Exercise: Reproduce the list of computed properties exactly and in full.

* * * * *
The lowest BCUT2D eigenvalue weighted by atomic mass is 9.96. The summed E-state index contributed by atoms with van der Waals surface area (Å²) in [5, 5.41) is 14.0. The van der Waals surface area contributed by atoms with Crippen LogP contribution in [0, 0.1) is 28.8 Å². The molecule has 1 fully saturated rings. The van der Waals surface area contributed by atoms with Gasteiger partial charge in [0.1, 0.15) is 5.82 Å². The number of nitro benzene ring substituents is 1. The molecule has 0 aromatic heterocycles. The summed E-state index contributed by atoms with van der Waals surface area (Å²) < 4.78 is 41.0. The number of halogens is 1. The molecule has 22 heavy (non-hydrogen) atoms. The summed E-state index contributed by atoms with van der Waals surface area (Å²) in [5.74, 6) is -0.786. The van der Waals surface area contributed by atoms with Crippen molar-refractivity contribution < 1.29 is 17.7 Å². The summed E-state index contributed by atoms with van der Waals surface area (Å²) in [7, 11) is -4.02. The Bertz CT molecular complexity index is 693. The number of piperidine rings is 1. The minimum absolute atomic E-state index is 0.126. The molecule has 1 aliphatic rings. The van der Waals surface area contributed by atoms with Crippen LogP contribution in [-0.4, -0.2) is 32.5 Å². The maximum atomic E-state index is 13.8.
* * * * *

The lowest BCUT2D eigenvalue weighted by atomic mass is 9.96. The summed E-state index contributed by atoms with van der Waals surface area (Å²) in [5, 5.41) is 14.0. The van der Waals surface area contributed by atoms with Crippen LogP contribution in [0, 0.1) is 28.8 Å². The molecule has 1 fully saturated rings. The van der Waals surface area contributed by atoms with Gasteiger partial charge in [0.1, 0.15) is 5.82 Å². The number of nitro benzene ring substituents is 1. The molecule has 0 aromatic heterocycles. The summed E-state index contributed by atoms with van der Waals surface area (Å²) < 4.78 is 41.0. The number of halogens is 1. The molecule has 22 heavy (non-hydrogen) atoms. The summed E-state index contributed by atoms with van der Waals surface area (Å²) in [5.74, 6) is -0.786. The van der Waals surface area contributed by atoms with Crippen molar-refractivity contribution < 1.29 is 17.7 Å². The summed E-state index contributed by atoms with van der Waals surface area (Å²) in [7, 11) is -4.02. The Bertz CT molecular complexity index is 693. The number of piperidine rings is 1. The minimum absolute atomic E-state index is 0.126. The molecule has 1 aliphatic rings. The van der Waals surface area contributed by atoms with Crippen LogP contribution in [-0.4, -0.2) is 32.5 Å². The maximum atomic E-state index is 13.8.